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Design thinking meeting agenda & training

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  • Post published:July 27, 2020
  • Post category:Blog

In our training meeting for Washington DC’s Design Thinking community, we did a number of activities that straddled how we:

  1. improve meetings
  2. better connect with our peers in an online environment
  3. do all of this in the context of human centered, design thinking principles

Our design thinking workshop agenda started with a number of ways to engage an online webinar audience — but also potentially our own colleagues and co-workers in a business meeting. One thing we came back to over and over again is that meetings — whether they are in a conference room or online —  do not have to just be one-way. On one hand, that means that it shouldn’t just be the boss or a manager talking to a group of people. One the other hand, it means that effective online meetings aren’t just an audience of people staring at a screen while one person talks to a camera.

Design thinking meeting agenda: online meeting introductions

We used a number of engagement techniques in the design thinking workshop, that might otherwise be categorized in an icebreaker bucket. We made sure everyone in the room introduced him- or herself — and with enough depth for that introduction to be meaningful and provide actionable context to other attendees. Often, introductions end up being too short and almost meaningless; someone gives us a name and maybe a title and we’re supposed to understand what this person actually does and also feel like we have some way to build rapport with him or her.

Below are a few examples of actual introductions that people chatted in during our design thinking workshop on meetings. Consider what would usually happen if we asked people to do introductions. The chances are we’d get pretty minimal details. In this case, I asked people a number of questions that they could choose to answer. However, I also wanted people to put what they do in the context of creating something, making something or helping someone. In a group of design thinking professionals, it’s not very helpful if everyone introduces him- or herself and then simply says, “I’m a designer.”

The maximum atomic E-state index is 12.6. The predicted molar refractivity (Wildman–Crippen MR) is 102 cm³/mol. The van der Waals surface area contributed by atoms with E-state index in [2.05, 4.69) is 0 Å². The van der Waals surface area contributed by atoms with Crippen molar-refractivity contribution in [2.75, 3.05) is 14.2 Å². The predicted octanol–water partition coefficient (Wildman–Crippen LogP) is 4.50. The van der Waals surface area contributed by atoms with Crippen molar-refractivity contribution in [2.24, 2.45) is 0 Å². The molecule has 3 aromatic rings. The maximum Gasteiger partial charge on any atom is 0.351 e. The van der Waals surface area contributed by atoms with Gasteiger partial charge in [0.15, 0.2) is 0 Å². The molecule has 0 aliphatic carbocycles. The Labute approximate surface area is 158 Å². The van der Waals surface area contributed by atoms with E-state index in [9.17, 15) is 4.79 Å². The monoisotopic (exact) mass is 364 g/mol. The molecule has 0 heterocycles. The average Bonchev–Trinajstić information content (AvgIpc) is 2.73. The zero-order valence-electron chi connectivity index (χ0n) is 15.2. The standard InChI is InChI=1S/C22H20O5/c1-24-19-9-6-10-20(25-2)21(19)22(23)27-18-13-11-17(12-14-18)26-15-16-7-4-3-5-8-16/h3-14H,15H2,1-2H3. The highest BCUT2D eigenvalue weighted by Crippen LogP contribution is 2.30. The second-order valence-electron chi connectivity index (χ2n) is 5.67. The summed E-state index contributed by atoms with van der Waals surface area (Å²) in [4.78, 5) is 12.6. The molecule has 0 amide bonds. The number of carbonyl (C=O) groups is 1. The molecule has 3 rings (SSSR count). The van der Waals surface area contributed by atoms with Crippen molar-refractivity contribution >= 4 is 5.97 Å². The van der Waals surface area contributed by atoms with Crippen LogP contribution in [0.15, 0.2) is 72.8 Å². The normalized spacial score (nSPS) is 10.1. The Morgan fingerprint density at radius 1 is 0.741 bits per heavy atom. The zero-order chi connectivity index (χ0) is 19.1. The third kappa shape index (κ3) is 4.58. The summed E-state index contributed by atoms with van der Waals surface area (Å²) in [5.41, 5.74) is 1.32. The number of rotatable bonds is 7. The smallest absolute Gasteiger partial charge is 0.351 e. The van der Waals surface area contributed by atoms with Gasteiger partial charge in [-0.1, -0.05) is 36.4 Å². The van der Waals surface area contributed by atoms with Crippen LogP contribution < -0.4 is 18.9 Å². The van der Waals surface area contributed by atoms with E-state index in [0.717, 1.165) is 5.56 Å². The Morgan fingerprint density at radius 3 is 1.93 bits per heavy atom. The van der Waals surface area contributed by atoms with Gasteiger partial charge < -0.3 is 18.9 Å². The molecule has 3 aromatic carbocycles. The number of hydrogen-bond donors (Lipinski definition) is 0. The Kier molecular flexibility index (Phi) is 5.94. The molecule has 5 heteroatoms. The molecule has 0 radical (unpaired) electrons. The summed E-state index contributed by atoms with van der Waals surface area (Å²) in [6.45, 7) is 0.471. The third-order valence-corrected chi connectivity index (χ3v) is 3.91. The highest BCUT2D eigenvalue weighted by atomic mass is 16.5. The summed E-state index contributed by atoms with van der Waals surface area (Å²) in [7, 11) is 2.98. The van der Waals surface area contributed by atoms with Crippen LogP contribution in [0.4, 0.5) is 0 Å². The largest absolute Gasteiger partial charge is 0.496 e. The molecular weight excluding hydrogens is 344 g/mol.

My name is ____________. I have a strong background in marketing and love getting people excited about a brand or a cause. Right now, I create websites as a freelancer and I have worked largely with the outdoor industry and non-profits. What I love about the work is unraveling a mess and making something more simple, pleasing, and functional. I came to this meetup because I hold a lot of discovery meetings with clients and I want to make them more engaging and impactful.

I am _______. I’m a 30 year interior designer of commercial spaces, then pivoted to design thinking and consulting. I am a perennial maximizer; so if you can kill two birds with one stone, three is better. I enjoy helping people grow their business or career through connections.

My name is ________ and I work for ______, a small consulting firm focused primarily on project management in the federal space, but my background is comms, change management, org design, human capital, and policy. I help trains run on time in a collaborative, structured, grammatically correct way (I edit a lot of team deliverables). 

Part of the secret of getting higher quality meeting introductions is to simply ask for them to be more detailed. Another aspect of it is to give people the time and the space to reflect on what they say and how they want to represent themselves. An advantage of online meetings is that we can all introduce ourselves at the same time via text, whereas that would seem weird if we were all in the same room. It’s much faster for people to skim through a lot of text than to listen to lots of people talking through an introduction.

We also used a “chat storm” instead of a typical texting style chat. This all-at-once format tends to elicit more detailed replies from an audience. It’s a really easy tweak when doing introductions.

We had a select few people introduce themselves to the whole design thinking group by coming off mute. While you could consume an entire meeting with 1-minute spoken introductions, just doing a couple makes the room seem more cohesive and serves to bond attendees.

Design thinking meeting agenda: including online meeting breaks

Because this was a relatively long session, at more than 2 hours, we took two breaks. Those breaks were spaced about 45 minutes apart. It’s difficult for people just to sit in a seat and remain engaged. That’s doubly true if it means not interacting much with other people and just staring at a screen. During the breaks, I prompted people to write down goals, find objects to share, or look outside and take a note of their environment. It’s important that people maintain a connection to the real world and real things instead of just staring at a screen for the entirety of a meeting.